Dying Hedge

Dying Hedge

Postby Lunah » Tue Apr 12, 2011 3:42 pm

Apologies if this is elsewhere on the site, had a quick click round and couldn't find a definite answer.

When I moved into my house 5 years ago the back hedge in my back garden has been slowly dying. It has nearly died all the way across now.

1. How do I find out if it is mine or the house behind me? I saw mention is some posts that deeds should not be relied upon. Their house looks older than ours-(ours were built in the 1970's on an old quarry/tip) is it more likely that it is theirs? Is it the land registry we need to consult?
2. I have just had a brief talk through the hedge to the new neighbours and asked them if it is theirs and what they want to do about it. They are going to check their deeds. Should we go 50/50 on a new fence? If it's theirs should they pay all of it or should we give a contribution out of goodwill ? What is the accepted and polite way of doing this?

ANy help would be gratefully recieved.
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Re: Dying Hedge

Postby mr sheen » Tue Apr 12, 2011 8:01 pm

Lunah wrote: What is the accepted and polite way of doing this?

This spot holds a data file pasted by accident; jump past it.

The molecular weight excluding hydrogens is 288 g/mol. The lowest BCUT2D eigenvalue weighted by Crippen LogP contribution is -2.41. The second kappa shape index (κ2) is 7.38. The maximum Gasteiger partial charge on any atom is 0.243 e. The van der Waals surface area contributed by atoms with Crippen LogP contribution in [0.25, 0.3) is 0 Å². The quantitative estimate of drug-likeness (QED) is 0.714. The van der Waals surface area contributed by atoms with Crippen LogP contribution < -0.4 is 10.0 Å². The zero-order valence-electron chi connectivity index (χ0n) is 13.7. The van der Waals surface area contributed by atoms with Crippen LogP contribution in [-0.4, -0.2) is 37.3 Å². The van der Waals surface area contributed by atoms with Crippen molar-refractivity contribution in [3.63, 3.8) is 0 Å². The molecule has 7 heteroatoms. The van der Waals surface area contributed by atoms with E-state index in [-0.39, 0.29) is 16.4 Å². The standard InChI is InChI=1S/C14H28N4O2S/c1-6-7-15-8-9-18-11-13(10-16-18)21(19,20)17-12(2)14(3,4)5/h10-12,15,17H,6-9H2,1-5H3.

Take a good look around this site...keeping good relations with your neighbours is priceless.

Keep discussing and reach a mutually acceptable solution (financial contribution to a fence or hedge is an absolute bargain where boundaries are concerned in relation to preventing a dispute which can escalate and cost masses in terms of finance, stress and goodwill).

Following the joint solution to the problem the next time you see them you can say 'hi' to each other rather than getting a string of abuse.
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Re: Dying Hedge

Postby Lunah » Wed Apr 13, 2011 2:38 pm

Thanks for you help. Phoned the land registry after checking my deeds who said that it is a shared hedge.
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Re: Dying Hedge

Postby WILL*REMAIN*STRONG » Wed Apr 13, 2011 4:39 pm

Try very hard to reach a mutual agreement now with your neighbour. Whether you want to re-hedge the boundary or fence, it should be a decision made between you and your neighbour. A fence might be better in the long run, less upkeep and if the boundary line is agreed, hopefully there shouldn’t be any future problems.
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